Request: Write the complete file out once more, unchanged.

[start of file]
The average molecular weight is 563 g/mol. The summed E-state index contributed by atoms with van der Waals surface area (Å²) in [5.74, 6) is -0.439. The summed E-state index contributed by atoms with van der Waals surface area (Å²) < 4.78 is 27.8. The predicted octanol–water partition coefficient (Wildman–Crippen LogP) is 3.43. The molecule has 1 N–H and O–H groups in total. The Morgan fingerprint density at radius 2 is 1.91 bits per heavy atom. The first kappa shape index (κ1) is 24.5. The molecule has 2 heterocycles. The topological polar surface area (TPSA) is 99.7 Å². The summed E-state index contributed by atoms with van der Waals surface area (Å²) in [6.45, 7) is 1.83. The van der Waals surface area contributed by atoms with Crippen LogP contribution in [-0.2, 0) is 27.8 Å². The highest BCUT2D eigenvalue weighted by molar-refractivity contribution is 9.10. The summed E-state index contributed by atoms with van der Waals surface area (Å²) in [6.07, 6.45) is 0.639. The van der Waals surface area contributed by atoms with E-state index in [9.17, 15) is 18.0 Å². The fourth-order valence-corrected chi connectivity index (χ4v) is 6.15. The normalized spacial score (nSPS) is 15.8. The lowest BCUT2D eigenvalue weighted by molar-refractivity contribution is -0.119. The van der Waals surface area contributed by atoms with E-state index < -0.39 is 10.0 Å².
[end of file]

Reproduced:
The average molecular weight is 563 g/mol. The summed E-state index contributed by atoms with van der Waals surface area (Å²) in [5.74, 6) is -0.439. The summed E-state index contributed by atoms with van der Waals surface area (Å²) < 4.78 is 27.8. The predicted octanol–water partition coefficient (Wildman–Crippen LogP) is 3.43. The molecule has 1 N–H and O–H groups in total. The Morgan fingerprint density at radius 2 is 1.91 bits per heavy atom. The first kappa shape index (κ1) is 24.5. The molecule has 2 heterocycles. The topological polar surface area (TPSA) is 99.7 Å². The summed E-state index contributed by atoms with van der Waals surface area (Å²) in [6.45, 7) is 1.83. The van der Waals surface area contributed by atoms with Crippen LogP contribution in [-0.2, 0) is 27.8 Å². The highest BCUT2D eigenvalue weighted by molar-refractivity contribution is 9.10. The summed E-state index contributed by atoms with van der Waals surface area (Å²) in [6.07, 6.45) is 0.639. The van der Waals surface area contributed by atoms with E-state index in [9.17, 15) is 18.0 Å². The fourth-order valence-corrected chi connectivity index (χ4v) is 6.15. The normalized spacial score (nSPS) is 15.8. The lowest BCUT2D eigenvalue weighted by molar-refractivity contribution is -0.119. The van der Waals surface area contributed by atoms with E-state index < -0.39 is 10.0 Å².